If you’re looking for a fun day out and something to fill the seemingly never-ending school holidays, the 54th Wildlife Photographer of the Year Exhibition is just what you’re looking for. The light panels adorned with stunning wildlife imagery are enough to hold anyone’s attention! Open their eyes to a whole new world and plant the seed of appreciation for wildlife by introducing your little ones to images from around the globe.
Spare day at the weekend that needs occupying with something exciting? Or just looking to spend some time together as a family? The exhibition is perfect for everyone – including parents, grandparents and children alike. (Plus, you get a discounted ticket with families up to five members so its friendly on the purse strings too!)
What is Wildlife Photographer of the Year?
Wildlife Photographer of the Year is a prestigious photography competition that aims to showcase and encourage appreciation for wildlife, nature and the diversity of the world around us. Now viewed as the largest wildlife photography competition in the world, its roots stem way back to 1965. Although it has been a leading event for nature photographers from its humble beginnings (where there were three categories and about 500 entries!) it has grown considerably over the years. In 1984, the Natural History Museum launched their involvement with the competition and helped elevate it to the event we know it as today. Fast forward a couple of decades to the 2018 award which saw over 45,000 entries from both professional and amateur photographers across 16 main categories, 3 categories for under 18’s and 3 special awards.
Where Can I See the Wildlife Photographer of the Year Exhibition?
Wildlife photography is centered around documenting wildlife in its natural habitat. So, to keep in line with our natural environment, the winning photos are exhibited across the world – including the UK! Following the grand opening at the National History Museum in London, the winning submissions travel to each destination on light panels – 100 to be exact – for a truly immersive, one of a kind experience. These light panels are slimline light boxes and the photographs are placed on them to showcase every detail to its fullest. Each image has been chosen for its ‘creativity, originality and technical excellence’ so you can be assured that you’ll see some impressive pieces of work. The nature of the exhibition allows the masses to view the beauty of wildlife in all its intricate detail without interfering with the natural order. Take a look at the locations and dates below to see if one suits you, then it’s time to tag along and get involved.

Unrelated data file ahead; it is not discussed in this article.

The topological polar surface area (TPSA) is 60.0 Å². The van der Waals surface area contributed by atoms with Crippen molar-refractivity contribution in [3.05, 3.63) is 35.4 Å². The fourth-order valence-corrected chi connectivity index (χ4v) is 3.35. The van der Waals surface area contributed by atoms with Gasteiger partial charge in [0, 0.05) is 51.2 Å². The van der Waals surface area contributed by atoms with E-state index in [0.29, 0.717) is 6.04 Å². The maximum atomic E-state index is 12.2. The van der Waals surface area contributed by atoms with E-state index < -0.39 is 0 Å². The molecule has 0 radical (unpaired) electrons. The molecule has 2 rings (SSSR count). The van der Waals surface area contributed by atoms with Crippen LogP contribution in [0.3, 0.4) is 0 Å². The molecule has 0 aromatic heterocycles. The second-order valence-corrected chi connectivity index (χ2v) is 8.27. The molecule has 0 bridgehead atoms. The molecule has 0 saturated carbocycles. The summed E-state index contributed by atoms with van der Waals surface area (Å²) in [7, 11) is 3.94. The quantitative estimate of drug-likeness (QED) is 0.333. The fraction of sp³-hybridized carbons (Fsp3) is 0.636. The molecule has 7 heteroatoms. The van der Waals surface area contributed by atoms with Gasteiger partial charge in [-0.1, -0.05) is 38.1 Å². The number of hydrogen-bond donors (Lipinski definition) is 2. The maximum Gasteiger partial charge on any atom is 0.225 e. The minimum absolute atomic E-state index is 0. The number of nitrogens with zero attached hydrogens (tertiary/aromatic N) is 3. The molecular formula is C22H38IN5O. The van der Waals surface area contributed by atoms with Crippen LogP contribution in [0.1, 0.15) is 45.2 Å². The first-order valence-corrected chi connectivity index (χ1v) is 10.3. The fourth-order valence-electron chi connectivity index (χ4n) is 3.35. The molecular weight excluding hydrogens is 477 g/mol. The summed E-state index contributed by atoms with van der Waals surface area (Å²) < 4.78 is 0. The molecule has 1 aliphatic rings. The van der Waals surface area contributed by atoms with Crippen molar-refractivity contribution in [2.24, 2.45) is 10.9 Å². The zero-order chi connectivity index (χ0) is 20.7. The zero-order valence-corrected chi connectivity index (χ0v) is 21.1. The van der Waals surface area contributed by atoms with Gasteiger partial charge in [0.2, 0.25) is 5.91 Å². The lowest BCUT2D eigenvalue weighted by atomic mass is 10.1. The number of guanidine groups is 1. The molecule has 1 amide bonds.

The touring exhibition locations are
- Brighton Museum and Art Gallery from 17 May 2019 until 8 September 2019
- Corn Exchange, Newbury from 8 February 2019 until 24 April 2019
- Herbert Museum and Art Gallery, Coventry from 16 February 2019 until 2 June 2019
- Seaton Tramway, Devon from 10 March 2019 until 10 May 2019
- Dock Museum, Barrow-in-Furness from 15 June 2019 until 28 August 2019
- Wolverhampton Art Gallery from 29 June 2019 until 8 September 2019
We feel that simply writing about the winning submissions doesn’t do justice to how amazing the imagery is, so we wanted to give you a sneak peek at some of the entries. Plus, they might just inspire you to go and view them for yourself…
Wildlife Photographer of the Year 2018
Grand Title Winner
The golden couple by Marsel van Oosten, The Netherlands
Grand Title Winner 2018, Animal Portraits
“A male Qinling golden snub nosed monkey rests briefly on a stone seat. He has been joined by a female from his small group. Both are watching intently as an altercation takes place down the valley between the lead males of two other groups in the 50 strong troop. It’s Spring in the temperate forest of China’s Qinling Mountains, the only place where these endangered monkeys live.”
Young Wildlife Photographer of the Year 2018
Grand Title Winner
Lounging leopard by Skye Meaker, South Africa
Grand Title Winner 2018, 15 -17 Years Old
“Mathoja was dozing when they finally found her, lying along a low branch of a nyala tree. And she continued to doze all the time they were there, unfazed by the vehicle. ‘She would sleep for a couple of minutes. Then look around briefly. Then fall back to sleep,’ says Skye.”
Hellbent by David Herasimtschuk, USA
Winner 2018, Behaviour: Amphibians and Reptiles
“It was not looking good for the northern water snake, clamped tightly in the jaws of a hungry hellbender, but it was a remarkable find for David. Drifting downstream in Tennessee’s Tellico River, in search of freshwater life (as he had done for countless hours over the past seven years), he was thrilled to spot the mighty amphibian with its struggling prey.”
Bed of seals by Cristobal Serrano, Spain
Winner 2018, Animals in their Environment
“A small ice floe in the Errera Channel at the tip of the Antarctic Peninsula provides barely enough room for a group of crabeater seals to rest, and the cracks are starting to show. It’s the end of summer in the Antarctic, and so sea ice here is in short supply.”
The Adventure Starts Here
Read or seen something that’s taken your fancy? Gather your friends and family and enjoy an afternoon of gazing at some of the world’s most fascinating photography. You won’t regret it!
Wildlife Photographer of the Year is developed and produced by the Natural History Museum, London.